Caroline E. Jones

Revisiting Anne and Montgomery

Three new books released this month invite readers to revisit the story of Anne of Green Gables and the life story L.M. Montgomery prepared for posthumous publication in the form of ten handwritten volumes of journals. All three books are the result of careful dedication on the part of volume editors whose painstaking attention to detail has made rare archival material come alive for Montgomery’s worldwide readership.

Cover art for ANNE OF GREEN GABLES: THE ORIGINAL MANUSCRIPT

First, Halifax publisher Nimbus Publishing has released Anne of Green Gables: The Original Manuscript, edited by Carolyn Strom Collins. This book consists of a transcription of the handwritten manuscript of Anne of Green Gables that showcases for the first time Montgomery’s creative process and elaborate revision system. It also includes, as an appendix, a gallery of rare covers of translated editions of the novel. Past scholarship has turned to the manuscript of Anne of Green Gables to study part of the writing process of the novel—revealing such details as the fact that Montgomery considered “Laura” and “Gertrude” as the names of Anne’s bosom friend before settling on “Diana”—but this book marks the first time readers will be able to see that creative process for themselves.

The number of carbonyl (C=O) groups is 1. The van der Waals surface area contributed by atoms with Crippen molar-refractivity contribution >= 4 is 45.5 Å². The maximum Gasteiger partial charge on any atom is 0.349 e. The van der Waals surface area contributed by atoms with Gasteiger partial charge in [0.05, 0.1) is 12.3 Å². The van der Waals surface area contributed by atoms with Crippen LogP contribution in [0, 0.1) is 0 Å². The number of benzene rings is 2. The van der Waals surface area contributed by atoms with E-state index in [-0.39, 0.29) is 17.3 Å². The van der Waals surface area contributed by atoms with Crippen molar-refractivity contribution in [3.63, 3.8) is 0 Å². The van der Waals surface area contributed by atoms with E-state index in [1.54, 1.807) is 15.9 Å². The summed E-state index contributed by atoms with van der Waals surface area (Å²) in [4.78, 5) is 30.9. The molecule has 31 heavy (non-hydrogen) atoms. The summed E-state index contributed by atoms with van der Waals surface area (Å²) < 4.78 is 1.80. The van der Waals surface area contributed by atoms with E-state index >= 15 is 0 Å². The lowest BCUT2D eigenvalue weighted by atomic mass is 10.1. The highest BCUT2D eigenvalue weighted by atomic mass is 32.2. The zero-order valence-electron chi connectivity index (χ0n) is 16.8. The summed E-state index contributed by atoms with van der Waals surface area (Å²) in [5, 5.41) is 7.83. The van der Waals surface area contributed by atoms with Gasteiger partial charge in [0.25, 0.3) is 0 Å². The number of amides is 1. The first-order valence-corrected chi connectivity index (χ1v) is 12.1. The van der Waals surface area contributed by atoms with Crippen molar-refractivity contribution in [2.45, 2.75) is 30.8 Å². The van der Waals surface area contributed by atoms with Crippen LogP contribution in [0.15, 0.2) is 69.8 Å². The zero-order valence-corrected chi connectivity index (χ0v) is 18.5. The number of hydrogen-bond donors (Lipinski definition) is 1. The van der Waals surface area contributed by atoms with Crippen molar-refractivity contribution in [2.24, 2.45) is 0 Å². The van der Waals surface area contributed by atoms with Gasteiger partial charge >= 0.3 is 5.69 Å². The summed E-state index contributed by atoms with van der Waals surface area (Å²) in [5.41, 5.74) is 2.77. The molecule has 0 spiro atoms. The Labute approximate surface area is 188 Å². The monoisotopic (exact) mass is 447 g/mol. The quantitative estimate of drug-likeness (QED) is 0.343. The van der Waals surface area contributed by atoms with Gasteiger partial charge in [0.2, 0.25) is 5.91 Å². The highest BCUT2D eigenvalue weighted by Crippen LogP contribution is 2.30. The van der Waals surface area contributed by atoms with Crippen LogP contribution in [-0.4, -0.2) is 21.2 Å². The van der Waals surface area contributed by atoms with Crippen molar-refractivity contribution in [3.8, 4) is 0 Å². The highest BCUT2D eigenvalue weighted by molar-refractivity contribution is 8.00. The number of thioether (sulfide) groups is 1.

Anne of Green Gables: The Original Manuscript will be launched at the Confederation Centre Art Gallery in Charlottetown on 1 August 2019.

Cover art for Imagining Anne: The Island Scrapbooks of L.M. Montgomery